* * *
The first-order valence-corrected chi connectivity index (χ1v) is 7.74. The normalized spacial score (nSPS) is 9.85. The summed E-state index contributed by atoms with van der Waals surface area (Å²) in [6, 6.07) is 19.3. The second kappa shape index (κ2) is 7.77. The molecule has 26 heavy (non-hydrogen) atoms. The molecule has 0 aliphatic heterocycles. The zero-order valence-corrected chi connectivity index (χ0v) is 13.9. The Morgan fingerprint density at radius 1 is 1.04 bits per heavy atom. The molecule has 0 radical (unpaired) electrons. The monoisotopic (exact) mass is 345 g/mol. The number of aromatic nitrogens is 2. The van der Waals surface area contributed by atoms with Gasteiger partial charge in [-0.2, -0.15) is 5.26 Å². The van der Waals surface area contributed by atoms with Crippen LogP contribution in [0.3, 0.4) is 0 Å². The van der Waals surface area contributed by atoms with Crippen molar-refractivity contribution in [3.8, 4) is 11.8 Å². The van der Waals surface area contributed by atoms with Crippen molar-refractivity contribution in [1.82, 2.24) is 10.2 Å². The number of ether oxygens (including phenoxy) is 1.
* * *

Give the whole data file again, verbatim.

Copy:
The first-order valence-corrected chi connectivity index (χ1v) is 7.74. The normalized spacial score (nSPS) is 9.85. The summed E-state index contributed by atoms with van der Waals surface area (Å²) in [6, 6.07) is 19.3. The second kappa shape index (κ2) is 7.77. The molecule has 26 heavy (non-hydrogen) atoms. The molecule has 0 aliphatic heterocycles. The zero-order valence-corrected chi connectivity index (χ0v) is 13.9. The Morgan fingerprint density at radius 1 is 1.04 bits per heavy atom. The molecule has 0 radical (unpaired) electrons. The monoisotopic (exact) mass is 345 g/mol. The number of aromatic nitrogens is 2. The van der Waals surface area contributed by atoms with Gasteiger partial charge in [-0.2, -0.15) is 5.26 Å². The van der Waals surface area contributed by atoms with Crippen LogP contribution in [0.3, 0.4) is 0 Å². The van der Waals surface area contributed by atoms with Crippen molar-refractivity contribution in [3.8, 4) is 11.8 Å². The van der Waals surface area contributed by atoms with Crippen molar-refractivity contribution in [1.82, 2.24) is 10.2 Å². The number of ether oxygens (including phenoxy) is 1.